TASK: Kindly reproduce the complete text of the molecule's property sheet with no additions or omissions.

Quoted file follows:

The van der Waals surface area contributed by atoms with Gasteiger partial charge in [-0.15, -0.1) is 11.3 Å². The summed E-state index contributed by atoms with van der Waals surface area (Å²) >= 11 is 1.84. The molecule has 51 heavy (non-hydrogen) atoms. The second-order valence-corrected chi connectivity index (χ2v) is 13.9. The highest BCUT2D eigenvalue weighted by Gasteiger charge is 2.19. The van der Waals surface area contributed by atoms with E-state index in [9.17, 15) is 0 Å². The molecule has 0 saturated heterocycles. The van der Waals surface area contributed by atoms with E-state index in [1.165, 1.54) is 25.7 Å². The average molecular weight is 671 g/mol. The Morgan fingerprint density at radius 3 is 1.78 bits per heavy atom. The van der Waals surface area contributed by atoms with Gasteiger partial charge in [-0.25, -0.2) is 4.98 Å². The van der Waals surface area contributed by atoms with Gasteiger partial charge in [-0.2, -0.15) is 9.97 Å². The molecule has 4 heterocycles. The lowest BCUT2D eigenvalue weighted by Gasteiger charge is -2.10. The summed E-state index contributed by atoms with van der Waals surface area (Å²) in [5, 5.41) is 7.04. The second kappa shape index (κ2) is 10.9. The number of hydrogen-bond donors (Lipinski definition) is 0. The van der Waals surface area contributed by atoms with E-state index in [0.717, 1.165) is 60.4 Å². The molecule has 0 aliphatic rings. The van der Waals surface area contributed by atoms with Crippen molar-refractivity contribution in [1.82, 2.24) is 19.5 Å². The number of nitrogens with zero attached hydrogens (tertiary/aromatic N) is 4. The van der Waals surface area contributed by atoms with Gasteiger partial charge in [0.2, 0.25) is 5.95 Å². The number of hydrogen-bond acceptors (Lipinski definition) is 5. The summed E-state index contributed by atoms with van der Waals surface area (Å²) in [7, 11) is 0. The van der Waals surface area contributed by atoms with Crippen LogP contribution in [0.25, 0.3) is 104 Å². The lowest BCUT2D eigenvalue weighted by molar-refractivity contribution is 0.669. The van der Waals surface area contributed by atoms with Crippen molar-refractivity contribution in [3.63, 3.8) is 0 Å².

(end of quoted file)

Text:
The van der Waals surface area contributed by atoms with Gasteiger partial charge in [-0.15, -0.1) is 11.3 Å². The summed E-state index contributed by atoms with van der Waals surface area (Å²) >= 11 is 1.84. The molecule has 51 heavy (non-hydrogen) atoms. The second-order valence-corrected chi connectivity index (χ2v) is 13.9. The highest BCUT2D eigenvalue weighted by Gasteiger charge is 2.19. The van der Waals surface area contributed by atoms with E-state index in [9.17, 15) is 0 Å². The molecule has 0 saturated heterocycles. The van der Waals surface area contributed by atoms with E-state index in [1.165, 1.54) is 25.7 Å². The average molecular weight is 671 g/mol. The Morgan fingerprint density at radius 3 is 1.78 bits per heavy atom. The van der Waals surface area contributed by atoms with Gasteiger partial charge in [-0.25, -0.2) is 4.98 Å². The van der Waals surface area contributed by atoms with Gasteiger partial charge in [-0.2, -0.15) is 9.97 Å². The molecule has 4 heterocycles. The lowest BCUT2D eigenvalue weighted by Gasteiger charge is -2.10. The summed E-state index contributed by atoms with van der Waals surface area (Å²) in [5, 5.41) is 7.04. The second kappa shape index (κ2) is 10.9. The number of hydrogen-bond donors (Lipinski definition) is 0. The van der Waals surface area contributed by atoms with E-state index in [0.717, 1.165) is 60.4 Å². The molecule has 0 aliphatic rings. The van der Waals surface area contributed by atoms with Crippen molar-refractivity contribution in [1.82, 2.24) is 19.5 Å². The number of nitrogens with zero attached hydrogens (tertiary/aromatic N) is 4. The van der Waals surface area contributed by atoms with Gasteiger partial charge in [0.2, 0.25) is 5.95 Å². The number of hydrogen-bond acceptors (Lipinski definition) is 5. The summed E-state index contributed by atoms with van der Waals surface area (Å²) in [7, 11) is 0. The van der Waals surface area contributed by atoms with Crippen LogP contribution in [0.25, 0.3) is 104 Å². The lowest BCUT2D eigenvalue weighted by molar-refractivity contribution is 0.669. The van der Waals surface area contributed by atoms with Crippen molar-refractivity contribution in [3.63, 3.8) is 0 Å².